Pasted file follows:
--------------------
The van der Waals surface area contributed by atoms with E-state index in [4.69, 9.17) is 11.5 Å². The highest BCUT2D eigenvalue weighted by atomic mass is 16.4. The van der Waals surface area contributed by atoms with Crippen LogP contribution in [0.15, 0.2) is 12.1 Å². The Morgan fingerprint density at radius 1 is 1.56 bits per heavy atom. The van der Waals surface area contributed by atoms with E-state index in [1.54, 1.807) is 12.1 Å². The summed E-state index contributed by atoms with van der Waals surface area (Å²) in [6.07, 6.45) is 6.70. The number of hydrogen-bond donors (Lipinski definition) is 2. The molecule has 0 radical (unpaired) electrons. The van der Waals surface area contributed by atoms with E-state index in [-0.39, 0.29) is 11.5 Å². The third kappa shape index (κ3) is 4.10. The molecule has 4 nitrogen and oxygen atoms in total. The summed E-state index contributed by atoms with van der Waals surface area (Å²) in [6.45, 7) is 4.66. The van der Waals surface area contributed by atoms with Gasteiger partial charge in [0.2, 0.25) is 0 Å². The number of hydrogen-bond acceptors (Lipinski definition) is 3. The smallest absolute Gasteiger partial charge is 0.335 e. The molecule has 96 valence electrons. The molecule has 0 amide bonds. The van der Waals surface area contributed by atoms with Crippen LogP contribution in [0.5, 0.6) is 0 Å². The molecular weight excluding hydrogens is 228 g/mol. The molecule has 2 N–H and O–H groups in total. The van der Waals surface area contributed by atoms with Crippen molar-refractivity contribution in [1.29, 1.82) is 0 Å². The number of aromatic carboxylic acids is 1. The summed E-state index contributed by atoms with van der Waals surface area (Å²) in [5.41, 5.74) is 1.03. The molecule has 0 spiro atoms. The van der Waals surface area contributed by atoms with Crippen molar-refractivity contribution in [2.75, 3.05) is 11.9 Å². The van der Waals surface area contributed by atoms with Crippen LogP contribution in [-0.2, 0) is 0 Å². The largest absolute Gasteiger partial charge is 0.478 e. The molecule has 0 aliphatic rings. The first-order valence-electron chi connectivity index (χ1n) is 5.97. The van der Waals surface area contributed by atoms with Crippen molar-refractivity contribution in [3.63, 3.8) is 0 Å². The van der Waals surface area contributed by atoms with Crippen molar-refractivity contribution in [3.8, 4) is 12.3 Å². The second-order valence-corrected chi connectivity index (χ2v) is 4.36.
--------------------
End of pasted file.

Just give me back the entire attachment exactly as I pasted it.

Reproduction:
The van der Waals surface area contributed by atoms with E-state index in [4.69, 9.17) is 11.5 Å². The highest BCUT2D eigenvalue weighted by atomic mass is 16.4. The van der Waals surface area contributed by atoms with Crippen LogP contribution in [0.15, 0.2) is 12.1 Å². The Morgan fingerprint density at radius 1 is 1.56 bits per heavy atom. The van der Waals surface area contributed by atoms with E-state index in [1.54, 1.807) is 12.1 Å². The summed E-state index contributed by atoms with van der Waals surface area (Å²) in [6.07, 6.45) is 6.70. The number of hydrogen-bond donors (Lipinski definition) is 2. The molecule has 0 radical (unpaired) electrons. The van der Waals surface area contributed by atoms with E-state index in [-0.39, 0.29) is 11.5 Å². The third kappa shape index (κ3) is 4.10. The molecule has 4 nitrogen and oxygen atoms in total. The summed E-state index contributed by atoms with van der Waals surface area (Å²) in [6.45, 7) is 4.66. The van der Waals surface area contributed by atoms with Gasteiger partial charge in [0.2, 0.25) is 0 Å². The number of hydrogen-bond acceptors (Lipinski definition) is 3. The smallest absolute Gasteiger partial charge is 0.335 e. The molecule has 96 valence electrons. The molecule has 0 amide bonds. The van der Waals surface area contributed by atoms with Crippen LogP contribution in [0.5, 0.6) is 0 Å². The molecular weight excluding hydrogens is 228 g/mol. The molecule has 2 N–H and O–H groups in total. The van der Waals surface area contributed by atoms with Crippen molar-refractivity contribution in [1.29, 1.82) is 0 Å². The number of aromatic carboxylic acids is 1. The summed E-state index contributed by atoms with van der Waals surface area (Å²) in [5.41, 5.74) is 1.03. The molecule has 0 spiro atoms. The van der Waals surface area contributed by atoms with Crippen molar-refractivity contribution in [2.75, 3.05) is 11.9 Å². The van der Waals surface area contributed by atoms with Crippen LogP contribution in [-0.2, 0) is 0 Å². The largest absolute Gasteiger partial charge is 0.478 e. The molecule has 0 aliphatic rings. The first-order valence-electron chi connectivity index (χ1n) is 5.97. The van der Waals surface area contributed by atoms with Crippen molar-refractivity contribution in [3.63, 3.8) is 0 Å². The van der Waals surface area contributed by atoms with Crippen molar-refractivity contribution in [3.8, 4) is 12.3 Å². The second-order valence-corrected chi connectivity index (χ2v) is 4.36.